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What is an eTA?

As of this March, Immigration, Refugee and Citizenship Canada (formerly Citizenship and Immigration Canada) will require citizens from visa-exempt countries (such as Australia, the UK and France, to name a few) to obtain an Electronic Travel Authorization (eTA) prior to entering Canada by way of air travel.  Travellers from visa-exempt countries who have a valid visa to enter Canada will not be required to obtain an eTA.

Under this new program, US citizens will not be required to obtain an eTA, but US permanent residents (i.e. individuals with green cards) will be required to obtain one when traveling to Canada by air.

The US currently uses the ESTA, or Electronic System for Travel Authorization, for individuals eligible to travel to the US as part of the VWP (visa waiver program).  The ESTA application is designed to collect biographic information of the individual.  The ESTA is valid for two years or until the expiry of the individual’s passport, whereas the eTA is valid for five years or until the expiry of the passport.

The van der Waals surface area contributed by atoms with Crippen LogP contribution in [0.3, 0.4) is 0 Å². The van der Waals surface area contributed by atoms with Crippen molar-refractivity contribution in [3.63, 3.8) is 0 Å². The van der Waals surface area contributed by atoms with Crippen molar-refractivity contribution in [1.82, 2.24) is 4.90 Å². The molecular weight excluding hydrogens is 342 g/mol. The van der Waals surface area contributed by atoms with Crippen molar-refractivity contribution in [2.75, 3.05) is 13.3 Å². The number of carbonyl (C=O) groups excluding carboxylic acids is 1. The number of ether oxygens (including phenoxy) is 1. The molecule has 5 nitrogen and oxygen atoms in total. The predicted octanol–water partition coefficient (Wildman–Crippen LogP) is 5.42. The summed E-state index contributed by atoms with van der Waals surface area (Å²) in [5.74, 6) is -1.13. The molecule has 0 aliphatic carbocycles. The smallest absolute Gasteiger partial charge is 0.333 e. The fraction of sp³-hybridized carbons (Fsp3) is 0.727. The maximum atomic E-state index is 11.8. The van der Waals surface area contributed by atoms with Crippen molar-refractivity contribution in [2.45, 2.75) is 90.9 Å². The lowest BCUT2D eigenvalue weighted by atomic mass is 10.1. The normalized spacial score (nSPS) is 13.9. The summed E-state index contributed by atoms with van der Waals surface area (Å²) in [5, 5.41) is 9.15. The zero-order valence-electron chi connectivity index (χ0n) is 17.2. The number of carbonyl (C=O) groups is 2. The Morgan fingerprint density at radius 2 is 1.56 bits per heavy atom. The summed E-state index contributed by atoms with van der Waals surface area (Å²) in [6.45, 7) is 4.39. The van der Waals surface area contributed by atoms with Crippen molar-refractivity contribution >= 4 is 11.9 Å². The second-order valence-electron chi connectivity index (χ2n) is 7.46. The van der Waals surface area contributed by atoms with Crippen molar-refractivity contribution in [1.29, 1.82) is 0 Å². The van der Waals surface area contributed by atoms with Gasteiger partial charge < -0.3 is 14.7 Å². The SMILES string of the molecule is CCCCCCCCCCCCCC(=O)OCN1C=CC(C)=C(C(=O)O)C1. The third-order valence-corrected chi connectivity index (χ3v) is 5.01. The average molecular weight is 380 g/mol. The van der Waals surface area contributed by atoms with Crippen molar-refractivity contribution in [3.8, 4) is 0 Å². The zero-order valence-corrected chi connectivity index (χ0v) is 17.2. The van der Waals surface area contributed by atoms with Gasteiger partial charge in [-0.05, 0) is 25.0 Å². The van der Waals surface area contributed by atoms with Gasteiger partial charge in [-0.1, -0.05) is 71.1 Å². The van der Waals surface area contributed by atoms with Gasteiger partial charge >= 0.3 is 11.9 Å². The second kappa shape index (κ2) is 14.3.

It is important to note that eTAs are not required for travel by land or sea; only air.  This includes individuals transiting through Canada.   The cost of the eTA is CAD$7.00.

For more detailed information regarding the eTA, check out my latest article in the Aikins Law Newsletter.

 

*This blog post was co-written by Leanne Verreault, immigration legal assistant

 

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About Reis Pagtakhan

Reis Pagtakhan is an immigration law partner with MLT Aikins LLP. His extensive experience includes assisting businesses obtain temporary entry to Canada and permanent residency for their executives, employees and contractors from all over the world. Reis has lectured on and written papers on immigration law for the Law Society of Manitoba, the Manitoba Bar Association, the Human Resources Management Association of Manitoba, the Canadian Corporate Counsel Association, and the Community Legal Education Association of Manitoba. He has presented position papers before the Minister of Citizenship and Immigration, Immigration Department officials and Manitoba Labour and Immigration. He has written articles on immigration for the CBC, the Winnipeg Free Press, trade, industry and ethnic publications.

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